It doesn't take a genius to finger the problem with recent British cinema: tedious opportunism has usurped genuine creativity. Two years after the event, and we're still ducking the misfires and ricochets of countless Lock, Stock lites. So when a low-budget indie like Dead Babies invites the British film industry to bend over and receive the cowprod, grateful isn't even close.
Babies is based on Martin Amis' feel-bad satirical hack at `70s hedonism, and the surprise here is just how alarmingly faithful director William Marsh has been to his source. Alarming because, despite a millennial time shift, it's lost none of its capacity to shock, subvert, jar and excite.
It's impossible to precisely convert the energy of Amis' punk prose, but Marsh gives it a good go with churning hand-helds and nailgun edits (the final trip - all eyezap, headmash and stop-motion snap - is vigorously handled). Although the blipvert horrorshow style gives Babies the doomy, reckless edge of a kamikaze tragedy, it's worth pointing out that the nihilism's played for broad laughs. You either get the joke or you don't, but if you like your comedy like your coffee - thick and black - this ripples with toxic slapstick.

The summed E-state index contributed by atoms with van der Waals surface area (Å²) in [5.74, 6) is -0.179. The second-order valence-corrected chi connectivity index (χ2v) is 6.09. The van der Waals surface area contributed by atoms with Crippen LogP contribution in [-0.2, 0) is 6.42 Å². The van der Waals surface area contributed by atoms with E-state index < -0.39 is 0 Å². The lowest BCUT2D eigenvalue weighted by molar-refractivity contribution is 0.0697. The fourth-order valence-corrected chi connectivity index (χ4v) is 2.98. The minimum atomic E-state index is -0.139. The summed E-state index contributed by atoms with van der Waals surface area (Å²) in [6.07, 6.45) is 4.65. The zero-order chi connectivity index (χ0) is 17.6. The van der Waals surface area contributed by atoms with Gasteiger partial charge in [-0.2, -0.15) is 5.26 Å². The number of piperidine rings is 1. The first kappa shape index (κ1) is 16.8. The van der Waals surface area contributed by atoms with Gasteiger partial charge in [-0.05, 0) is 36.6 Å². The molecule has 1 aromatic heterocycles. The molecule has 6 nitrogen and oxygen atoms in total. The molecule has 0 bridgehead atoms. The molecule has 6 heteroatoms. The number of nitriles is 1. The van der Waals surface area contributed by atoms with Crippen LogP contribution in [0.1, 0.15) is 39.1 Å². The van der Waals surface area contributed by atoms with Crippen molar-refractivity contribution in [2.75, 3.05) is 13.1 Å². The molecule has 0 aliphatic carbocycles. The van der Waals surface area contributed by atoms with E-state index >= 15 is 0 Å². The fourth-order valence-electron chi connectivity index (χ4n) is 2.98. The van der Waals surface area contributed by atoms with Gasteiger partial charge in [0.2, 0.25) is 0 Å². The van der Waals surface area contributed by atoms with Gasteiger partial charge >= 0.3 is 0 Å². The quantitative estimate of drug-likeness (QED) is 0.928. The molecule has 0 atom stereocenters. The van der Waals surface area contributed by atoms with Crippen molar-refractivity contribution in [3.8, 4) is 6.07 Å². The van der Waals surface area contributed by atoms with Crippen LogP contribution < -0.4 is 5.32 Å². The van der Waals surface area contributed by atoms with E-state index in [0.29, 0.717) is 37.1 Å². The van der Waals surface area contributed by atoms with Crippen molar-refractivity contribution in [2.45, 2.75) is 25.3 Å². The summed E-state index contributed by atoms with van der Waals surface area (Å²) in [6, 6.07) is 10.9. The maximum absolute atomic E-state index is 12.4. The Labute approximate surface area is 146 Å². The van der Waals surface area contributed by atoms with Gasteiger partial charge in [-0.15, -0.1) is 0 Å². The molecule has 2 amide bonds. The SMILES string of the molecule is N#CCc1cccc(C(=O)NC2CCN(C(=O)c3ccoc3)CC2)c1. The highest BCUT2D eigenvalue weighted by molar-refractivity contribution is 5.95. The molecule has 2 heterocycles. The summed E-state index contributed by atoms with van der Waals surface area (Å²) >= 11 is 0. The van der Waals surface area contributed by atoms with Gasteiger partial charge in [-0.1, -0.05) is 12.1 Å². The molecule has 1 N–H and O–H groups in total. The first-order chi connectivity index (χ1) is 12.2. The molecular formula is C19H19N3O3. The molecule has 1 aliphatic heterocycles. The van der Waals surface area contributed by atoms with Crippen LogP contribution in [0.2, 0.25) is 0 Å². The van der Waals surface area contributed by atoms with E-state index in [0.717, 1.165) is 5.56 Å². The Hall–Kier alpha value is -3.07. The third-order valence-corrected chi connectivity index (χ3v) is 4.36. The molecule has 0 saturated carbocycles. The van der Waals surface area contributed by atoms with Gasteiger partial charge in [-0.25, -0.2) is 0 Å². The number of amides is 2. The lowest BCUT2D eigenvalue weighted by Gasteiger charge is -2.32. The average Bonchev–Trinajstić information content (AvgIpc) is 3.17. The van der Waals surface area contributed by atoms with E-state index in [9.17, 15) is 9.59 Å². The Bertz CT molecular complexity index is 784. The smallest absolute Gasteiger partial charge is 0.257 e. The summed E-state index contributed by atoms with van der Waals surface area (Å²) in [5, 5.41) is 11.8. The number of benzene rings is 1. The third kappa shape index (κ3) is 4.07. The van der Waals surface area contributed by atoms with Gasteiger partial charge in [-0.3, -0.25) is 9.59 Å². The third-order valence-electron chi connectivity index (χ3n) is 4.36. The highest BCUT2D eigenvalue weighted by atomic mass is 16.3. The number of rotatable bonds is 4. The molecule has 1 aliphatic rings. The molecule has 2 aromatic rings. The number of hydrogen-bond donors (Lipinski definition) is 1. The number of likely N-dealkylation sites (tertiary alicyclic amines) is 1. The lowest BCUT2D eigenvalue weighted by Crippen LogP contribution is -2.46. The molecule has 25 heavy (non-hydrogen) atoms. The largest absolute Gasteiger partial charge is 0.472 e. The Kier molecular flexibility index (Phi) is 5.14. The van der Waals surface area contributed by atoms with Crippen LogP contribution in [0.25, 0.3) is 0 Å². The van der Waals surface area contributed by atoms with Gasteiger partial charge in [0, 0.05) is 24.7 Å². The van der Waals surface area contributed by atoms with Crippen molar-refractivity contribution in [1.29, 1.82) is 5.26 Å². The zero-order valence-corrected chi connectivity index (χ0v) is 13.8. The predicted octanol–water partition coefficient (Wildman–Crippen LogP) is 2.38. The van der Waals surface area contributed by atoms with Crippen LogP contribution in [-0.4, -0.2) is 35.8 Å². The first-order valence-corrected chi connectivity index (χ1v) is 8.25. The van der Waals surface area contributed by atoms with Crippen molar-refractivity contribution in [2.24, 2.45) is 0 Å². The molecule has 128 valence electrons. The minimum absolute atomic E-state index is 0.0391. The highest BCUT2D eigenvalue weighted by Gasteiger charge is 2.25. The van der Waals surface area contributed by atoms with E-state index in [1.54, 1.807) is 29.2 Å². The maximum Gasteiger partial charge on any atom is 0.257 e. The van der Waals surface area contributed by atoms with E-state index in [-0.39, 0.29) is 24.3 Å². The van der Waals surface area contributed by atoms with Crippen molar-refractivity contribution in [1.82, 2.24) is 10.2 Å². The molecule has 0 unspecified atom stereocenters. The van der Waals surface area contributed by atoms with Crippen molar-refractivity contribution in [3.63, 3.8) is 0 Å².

Acting-wise, it's Keith, the binger's court dwarf, who rakes the splutters. With a fizzy-crotched libido and face cornflaked with acne, he's basically a gluttonous, Viz-ish construct of every miserable teenager trapped in the body of a twentysomething. It's a gift of a role, and newcomer Andy Nyman is a genuine find, stealing scenes and scraping a buried pathos out of Keith's otherwise repulsive clowning.
Given Dead Babies' drug-chugged spirit, it comes as no surprise that it's often found guilty for being under the influence of Trainspotting. But for sheer, blistering balls and energy, it makes other recent homegrown movies play like a zombie's hangover.